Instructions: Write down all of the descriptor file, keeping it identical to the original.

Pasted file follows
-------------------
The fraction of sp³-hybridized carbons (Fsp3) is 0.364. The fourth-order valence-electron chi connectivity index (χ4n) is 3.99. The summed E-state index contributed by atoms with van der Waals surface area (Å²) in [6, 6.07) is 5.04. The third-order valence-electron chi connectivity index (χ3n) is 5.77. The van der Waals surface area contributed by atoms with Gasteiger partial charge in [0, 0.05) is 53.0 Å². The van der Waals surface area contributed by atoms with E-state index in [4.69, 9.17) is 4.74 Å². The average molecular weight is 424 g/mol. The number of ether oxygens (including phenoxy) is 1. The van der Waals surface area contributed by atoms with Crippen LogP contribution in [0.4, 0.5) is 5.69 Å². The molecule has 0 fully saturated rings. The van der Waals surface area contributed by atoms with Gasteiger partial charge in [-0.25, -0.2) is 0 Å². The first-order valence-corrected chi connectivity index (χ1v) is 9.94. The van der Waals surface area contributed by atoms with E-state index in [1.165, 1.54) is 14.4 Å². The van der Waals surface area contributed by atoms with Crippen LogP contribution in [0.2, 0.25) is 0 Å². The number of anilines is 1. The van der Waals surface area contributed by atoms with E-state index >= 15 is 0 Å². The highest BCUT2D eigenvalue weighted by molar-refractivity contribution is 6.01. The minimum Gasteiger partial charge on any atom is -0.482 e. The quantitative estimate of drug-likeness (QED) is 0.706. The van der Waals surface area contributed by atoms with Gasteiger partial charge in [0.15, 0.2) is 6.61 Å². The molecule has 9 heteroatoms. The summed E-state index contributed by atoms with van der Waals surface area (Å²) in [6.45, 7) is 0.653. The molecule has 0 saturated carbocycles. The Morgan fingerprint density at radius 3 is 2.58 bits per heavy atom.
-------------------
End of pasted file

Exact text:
The fraction of sp³-hybridized carbons (Fsp3) is 0.364. The fourth-order valence-electron chi connectivity index (χ4n) is 3.99. The summed E-state index contributed by atoms with van der Waals surface area (Å²) in [6, 6.07) is 5.04. The third-order valence-electron chi connectivity index (χ3n) is 5.77. The van der Waals surface area contributed by atoms with Gasteiger partial charge in [0, 0.05) is 53.0 Å². The van der Waals surface area contributed by atoms with E-state index in [4.69, 9.17) is 4.74 Å². The average molecular weight is 424 g/mol. The number of ether oxygens (including phenoxy) is 1. The van der Waals surface area contributed by atoms with Crippen LogP contribution in [0.4, 0.5) is 5.69 Å². The molecule has 0 fully saturated rings. The van der Waals surface area contributed by atoms with Gasteiger partial charge in [-0.25, -0.2) is 0 Å². The first-order valence-corrected chi connectivity index (χ1v) is 9.94. The van der Waals surface area contributed by atoms with E-state index in [1.165, 1.54) is 14.4 Å². The van der Waals surface area contributed by atoms with Crippen LogP contribution in [0.2, 0.25) is 0 Å². The number of anilines is 1. The van der Waals surface area contributed by atoms with E-state index >= 15 is 0 Å². The highest BCUT2D eigenvalue weighted by molar-refractivity contribution is 6.01. The minimum Gasteiger partial charge on any atom is -0.482 e. The quantitative estimate of drug-likeness (QED) is 0.706. The van der Waals surface area contributed by atoms with Gasteiger partial charge in [0.15, 0.2) is 6.61 Å². The molecule has 9 heteroatoms. The summed E-state index contributed by atoms with van der Waals surface area (Å²) in [6.45, 7) is 0.653. The molecule has 0 saturated carbocycles. The Morgan fingerprint density at radius 3 is 2.58 bits per heavy atom.